Please share your experience with whatever you decide to do, it could be helpful to many struggling with the same issues and concerns!

epifania
10-07-2012, 03:29 PM
Useful info! Thanks!

Your body cannot tell the difference between fruit and grains when it comes to the carbohydrate level. All sugars and starches are processed the same. So basically (and very simply) if you take in excess carbs, you produce more insulin to clear them. This is one issue. The bloat/gain from this comes when low carbing for awhile and using up the stored glycogen then filling up the storage cells again with glycogen.

Grains have another issue and that is they have other compounds that can cause inflammation in the body. Weight gain/bloat can come from the body's reaction to theses substances.

According to Dr Steven Phinney, it takes 2-4 weeks to become keto adaptive, meaning that the body is fully adapted to a low carb intake and all it's benefits. Cheats of any kind (carbs more than 50g a day) will knock this fine tuning out and one has to start over again. So if you eat low carb during the week and splurge on the weekends, low carb isn't doing you any good because your body is never getting the chance to function on low carb.

So you have some very good questions, but just as all calories are not the same, all carbs are the same either. Experiment and see how you feel and how it affects weight/bloat for you. My personal preference would always lean towards a from-nature food over a processed one, so fruit would be chosen before processed grains. Unfortunately both are not a part of my ketogenic level diet during my weight loss phase.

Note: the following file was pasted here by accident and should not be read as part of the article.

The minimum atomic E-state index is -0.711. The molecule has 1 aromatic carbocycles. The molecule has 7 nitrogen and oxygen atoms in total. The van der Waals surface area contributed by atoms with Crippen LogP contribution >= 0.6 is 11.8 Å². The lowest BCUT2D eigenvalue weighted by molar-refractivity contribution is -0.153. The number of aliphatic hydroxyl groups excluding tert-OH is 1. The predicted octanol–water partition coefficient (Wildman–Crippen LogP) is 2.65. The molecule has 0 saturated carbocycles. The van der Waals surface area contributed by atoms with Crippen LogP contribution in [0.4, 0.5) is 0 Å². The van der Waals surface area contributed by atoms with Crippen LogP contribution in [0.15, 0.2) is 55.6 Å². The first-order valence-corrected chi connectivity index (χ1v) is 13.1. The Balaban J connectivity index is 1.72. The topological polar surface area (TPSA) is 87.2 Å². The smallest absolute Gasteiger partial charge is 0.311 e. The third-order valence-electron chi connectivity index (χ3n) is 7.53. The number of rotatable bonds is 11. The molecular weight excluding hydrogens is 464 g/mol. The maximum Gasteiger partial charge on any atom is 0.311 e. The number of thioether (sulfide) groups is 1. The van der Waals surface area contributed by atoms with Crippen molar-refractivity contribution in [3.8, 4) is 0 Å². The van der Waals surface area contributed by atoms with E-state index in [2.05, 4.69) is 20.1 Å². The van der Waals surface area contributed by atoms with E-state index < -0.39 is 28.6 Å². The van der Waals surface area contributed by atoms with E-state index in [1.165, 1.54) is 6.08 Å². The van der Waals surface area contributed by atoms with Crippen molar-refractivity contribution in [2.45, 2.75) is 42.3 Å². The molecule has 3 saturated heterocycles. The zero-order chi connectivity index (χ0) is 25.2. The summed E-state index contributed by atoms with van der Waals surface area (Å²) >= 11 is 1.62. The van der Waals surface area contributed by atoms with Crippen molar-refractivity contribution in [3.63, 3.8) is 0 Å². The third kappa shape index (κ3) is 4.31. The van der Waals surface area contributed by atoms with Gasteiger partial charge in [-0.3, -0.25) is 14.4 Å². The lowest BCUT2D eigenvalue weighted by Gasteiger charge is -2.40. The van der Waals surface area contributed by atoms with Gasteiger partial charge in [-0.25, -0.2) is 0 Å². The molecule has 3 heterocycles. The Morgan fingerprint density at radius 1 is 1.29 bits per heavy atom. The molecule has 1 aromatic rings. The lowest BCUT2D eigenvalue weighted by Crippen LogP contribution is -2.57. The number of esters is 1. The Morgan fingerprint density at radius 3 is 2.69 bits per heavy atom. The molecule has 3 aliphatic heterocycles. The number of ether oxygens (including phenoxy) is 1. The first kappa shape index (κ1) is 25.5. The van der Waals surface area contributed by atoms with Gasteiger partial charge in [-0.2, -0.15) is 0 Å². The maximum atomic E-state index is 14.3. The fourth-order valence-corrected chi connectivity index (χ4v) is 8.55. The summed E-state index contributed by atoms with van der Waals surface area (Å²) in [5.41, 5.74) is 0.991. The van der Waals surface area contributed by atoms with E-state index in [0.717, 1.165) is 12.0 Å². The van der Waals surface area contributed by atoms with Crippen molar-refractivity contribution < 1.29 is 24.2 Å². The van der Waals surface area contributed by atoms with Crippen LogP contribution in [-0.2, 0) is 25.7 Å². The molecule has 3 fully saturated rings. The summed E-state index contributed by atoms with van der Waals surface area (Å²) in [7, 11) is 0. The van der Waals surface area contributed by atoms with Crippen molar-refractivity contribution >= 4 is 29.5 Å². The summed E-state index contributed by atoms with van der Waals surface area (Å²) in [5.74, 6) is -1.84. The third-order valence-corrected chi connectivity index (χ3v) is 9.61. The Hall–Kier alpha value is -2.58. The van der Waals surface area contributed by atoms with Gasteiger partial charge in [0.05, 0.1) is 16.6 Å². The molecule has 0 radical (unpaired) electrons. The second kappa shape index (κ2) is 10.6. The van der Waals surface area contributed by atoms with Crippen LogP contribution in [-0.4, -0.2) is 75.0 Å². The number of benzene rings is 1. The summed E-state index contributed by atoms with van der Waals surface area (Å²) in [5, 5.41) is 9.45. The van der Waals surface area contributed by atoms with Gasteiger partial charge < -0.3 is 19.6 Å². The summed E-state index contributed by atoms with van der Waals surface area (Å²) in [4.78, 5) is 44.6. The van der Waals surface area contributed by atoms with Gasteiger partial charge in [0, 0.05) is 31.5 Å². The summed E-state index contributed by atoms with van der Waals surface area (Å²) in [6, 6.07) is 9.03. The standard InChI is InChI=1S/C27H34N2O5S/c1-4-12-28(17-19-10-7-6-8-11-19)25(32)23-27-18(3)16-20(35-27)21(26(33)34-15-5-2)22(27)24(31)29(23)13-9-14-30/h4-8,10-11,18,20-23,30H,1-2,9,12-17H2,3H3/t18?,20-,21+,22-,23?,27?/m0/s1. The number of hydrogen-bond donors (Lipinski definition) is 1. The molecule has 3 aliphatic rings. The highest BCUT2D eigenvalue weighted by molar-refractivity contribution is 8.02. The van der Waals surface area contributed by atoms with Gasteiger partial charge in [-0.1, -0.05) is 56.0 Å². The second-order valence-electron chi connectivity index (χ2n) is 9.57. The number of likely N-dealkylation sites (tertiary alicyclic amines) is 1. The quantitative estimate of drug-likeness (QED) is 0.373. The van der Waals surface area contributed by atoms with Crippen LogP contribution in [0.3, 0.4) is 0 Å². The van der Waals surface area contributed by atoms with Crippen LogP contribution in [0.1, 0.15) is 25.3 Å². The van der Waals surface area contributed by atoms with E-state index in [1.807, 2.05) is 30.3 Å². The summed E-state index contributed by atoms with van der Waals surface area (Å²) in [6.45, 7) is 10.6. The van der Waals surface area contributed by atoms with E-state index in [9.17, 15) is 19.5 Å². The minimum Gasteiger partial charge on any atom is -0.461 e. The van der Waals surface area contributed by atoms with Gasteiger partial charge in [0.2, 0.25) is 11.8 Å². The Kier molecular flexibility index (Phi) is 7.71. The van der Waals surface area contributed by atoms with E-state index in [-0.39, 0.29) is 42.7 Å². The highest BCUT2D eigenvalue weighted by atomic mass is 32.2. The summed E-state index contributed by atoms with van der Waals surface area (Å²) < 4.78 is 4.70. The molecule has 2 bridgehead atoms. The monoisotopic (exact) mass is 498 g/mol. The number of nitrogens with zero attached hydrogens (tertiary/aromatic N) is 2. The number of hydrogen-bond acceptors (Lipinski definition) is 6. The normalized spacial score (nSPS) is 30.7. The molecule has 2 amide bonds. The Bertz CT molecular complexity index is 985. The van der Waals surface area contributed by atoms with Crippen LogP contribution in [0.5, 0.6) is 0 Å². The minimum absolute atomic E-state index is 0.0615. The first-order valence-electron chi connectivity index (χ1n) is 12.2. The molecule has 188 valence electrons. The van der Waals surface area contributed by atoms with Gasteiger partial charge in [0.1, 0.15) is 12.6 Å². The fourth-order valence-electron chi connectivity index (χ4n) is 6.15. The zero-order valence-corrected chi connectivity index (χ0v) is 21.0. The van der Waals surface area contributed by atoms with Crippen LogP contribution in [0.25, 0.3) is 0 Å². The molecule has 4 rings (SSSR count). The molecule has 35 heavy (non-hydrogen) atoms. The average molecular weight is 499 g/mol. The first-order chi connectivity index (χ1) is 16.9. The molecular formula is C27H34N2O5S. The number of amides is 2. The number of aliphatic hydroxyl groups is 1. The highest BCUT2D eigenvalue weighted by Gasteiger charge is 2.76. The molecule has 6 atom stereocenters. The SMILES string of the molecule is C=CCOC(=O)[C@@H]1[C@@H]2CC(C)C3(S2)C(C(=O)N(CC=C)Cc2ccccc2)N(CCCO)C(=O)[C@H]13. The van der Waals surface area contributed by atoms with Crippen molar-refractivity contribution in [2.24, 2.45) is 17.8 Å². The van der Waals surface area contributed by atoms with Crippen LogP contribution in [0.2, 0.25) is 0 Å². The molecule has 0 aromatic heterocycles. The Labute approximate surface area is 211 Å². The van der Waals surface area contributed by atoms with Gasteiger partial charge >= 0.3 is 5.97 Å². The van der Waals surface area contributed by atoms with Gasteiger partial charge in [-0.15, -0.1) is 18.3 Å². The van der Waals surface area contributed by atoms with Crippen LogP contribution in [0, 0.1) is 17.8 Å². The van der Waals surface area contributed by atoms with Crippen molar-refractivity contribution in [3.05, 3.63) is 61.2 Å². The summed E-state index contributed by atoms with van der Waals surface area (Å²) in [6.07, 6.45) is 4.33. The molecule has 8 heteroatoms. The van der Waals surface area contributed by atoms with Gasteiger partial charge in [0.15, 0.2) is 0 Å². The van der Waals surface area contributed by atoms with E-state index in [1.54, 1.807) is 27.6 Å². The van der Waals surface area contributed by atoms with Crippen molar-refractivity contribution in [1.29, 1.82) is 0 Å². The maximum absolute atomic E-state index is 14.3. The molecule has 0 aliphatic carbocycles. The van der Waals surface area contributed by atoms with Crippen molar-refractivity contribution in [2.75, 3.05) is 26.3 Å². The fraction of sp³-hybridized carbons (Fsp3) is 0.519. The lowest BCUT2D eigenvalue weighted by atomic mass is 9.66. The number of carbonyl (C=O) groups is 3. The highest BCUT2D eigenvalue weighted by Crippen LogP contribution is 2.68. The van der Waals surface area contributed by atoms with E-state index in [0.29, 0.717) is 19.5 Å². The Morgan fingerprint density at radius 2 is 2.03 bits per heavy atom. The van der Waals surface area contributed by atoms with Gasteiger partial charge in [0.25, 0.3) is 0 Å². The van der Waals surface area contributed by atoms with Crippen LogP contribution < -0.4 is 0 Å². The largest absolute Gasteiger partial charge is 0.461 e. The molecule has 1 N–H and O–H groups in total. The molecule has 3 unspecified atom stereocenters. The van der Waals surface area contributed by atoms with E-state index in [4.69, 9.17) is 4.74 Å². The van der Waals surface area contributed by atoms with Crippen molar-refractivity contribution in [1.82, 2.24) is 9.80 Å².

Please share your experience with whatever you decide to do, it could be helpful to many struggling with the same issues and concerns!

guacamole
10-07-2012, 04:07 PM
"Grains have another issue and that is they have other compounds that can cause inflammation in the body."

Sorry to thread jack, but this thread really relates to me right now. I am currently experiencing painful bloat/skin stretching sensations after two weeks of a very carb-heavy diet. I normally keep to a lower carb diet. I have also been experiencing pain in my joints - much like arthritis - over the past 2 weeks. Could I be experiencing inflammation in my joints because of all the carbs I have been consuming?

MadProfessor
11-29-2012, 05:22 PM
Could I be experiencing inflammation in my joints because of all the carbs I have been consuming?

Probably not all, but some. Fruits don't cause inflammation, grains can.
And also one thing about a matter from the beginning of this thread - if someone thinks a cake is just a hi-carb thing - check how to bake a cake, read the ingredients list, and you'll see it's mainly a hi-fat, hi-carb food, with inflammation-causing flour. You shouldn't expect to stay lean on that. Better eat a pound of carbs from bananas, dates and melons than a muffin.